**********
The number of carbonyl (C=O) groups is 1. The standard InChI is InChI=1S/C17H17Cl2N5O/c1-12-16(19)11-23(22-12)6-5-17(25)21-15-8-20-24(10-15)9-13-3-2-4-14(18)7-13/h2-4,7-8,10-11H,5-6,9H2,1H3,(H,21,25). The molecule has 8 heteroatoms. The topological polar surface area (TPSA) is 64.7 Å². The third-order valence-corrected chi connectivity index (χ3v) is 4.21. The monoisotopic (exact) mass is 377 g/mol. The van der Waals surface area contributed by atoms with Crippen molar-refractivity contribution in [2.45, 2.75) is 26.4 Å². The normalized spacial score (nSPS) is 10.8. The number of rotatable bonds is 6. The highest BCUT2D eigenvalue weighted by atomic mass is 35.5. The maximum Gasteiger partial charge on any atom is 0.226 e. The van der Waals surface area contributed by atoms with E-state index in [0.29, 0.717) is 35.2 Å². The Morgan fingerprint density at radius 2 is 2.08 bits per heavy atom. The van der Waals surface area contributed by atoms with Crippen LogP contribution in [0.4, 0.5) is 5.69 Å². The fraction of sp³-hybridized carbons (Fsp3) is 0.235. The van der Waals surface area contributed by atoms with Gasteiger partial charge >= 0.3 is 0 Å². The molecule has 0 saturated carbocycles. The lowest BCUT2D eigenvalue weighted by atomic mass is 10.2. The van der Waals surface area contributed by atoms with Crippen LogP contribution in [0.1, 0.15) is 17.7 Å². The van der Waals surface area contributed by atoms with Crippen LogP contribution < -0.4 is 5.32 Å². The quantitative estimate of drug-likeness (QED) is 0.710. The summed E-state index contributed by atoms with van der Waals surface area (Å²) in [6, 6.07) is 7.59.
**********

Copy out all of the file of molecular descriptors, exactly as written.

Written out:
The number of carbonyl (C=O) groups is 1. The standard InChI is InChI=1S/C17H17Cl2N5O/c1-12-16(19)11-23(22-12)6-5-17(25)21-15-8-20-24(10-15)9-13-3-2-4-14(18)7-13/h2-4,7-8,10-11H,5-6,9H2,1H3,(H,21,25). The molecule has 8 heteroatoms. The topological polar surface area (TPSA) is 64.7 Å². The third-order valence-corrected chi connectivity index (χ3v) is 4.21. The monoisotopic (exact) mass is 377 g/mol. The van der Waals surface area contributed by atoms with Crippen molar-refractivity contribution in [2.45, 2.75) is 26.4 Å². The normalized spacial score (nSPS) is 10.8. The number of rotatable bonds is 6. The highest BCUT2D eigenvalue weighted by atomic mass is 35.5. The maximum Gasteiger partial charge on any atom is 0.226 e. The van der Waals surface area contributed by atoms with E-state index in [0.29, 0.717) is 35.2 Å². The Morgan fingerprint density at radius 2 is 2.08 bits per heavy atom. The van der Waals surface area contributed by atoms with Crippen LogP contribution in [0.4, 0.5) is 5.69 Å². The fraction of sp³-hybridized carbons (Fsp3) is 0.235. The van der Waals surface area contributed by atoms with Gasteiger partial charge >= 0.3 is 0 Å². The molecule has 0 saturated carbocycles. The lowest BCUT2D eigenvalue weighted by atomic mass is 10.2. The van der Waals surface area contributed by atoms with Crippen LogP contribution in [0.1, 0.15) is 17.7 Å². The van der Waals surface area contributed by atoms with Crippen LogP contribution < -0.4 is 5.32 Å². The quantitative estimate of drug-likeness (QED) is 0.710. The summed E-state index contributed by atoms with van der Waals surface area (Å²) in [6, 6.07) is 7.59.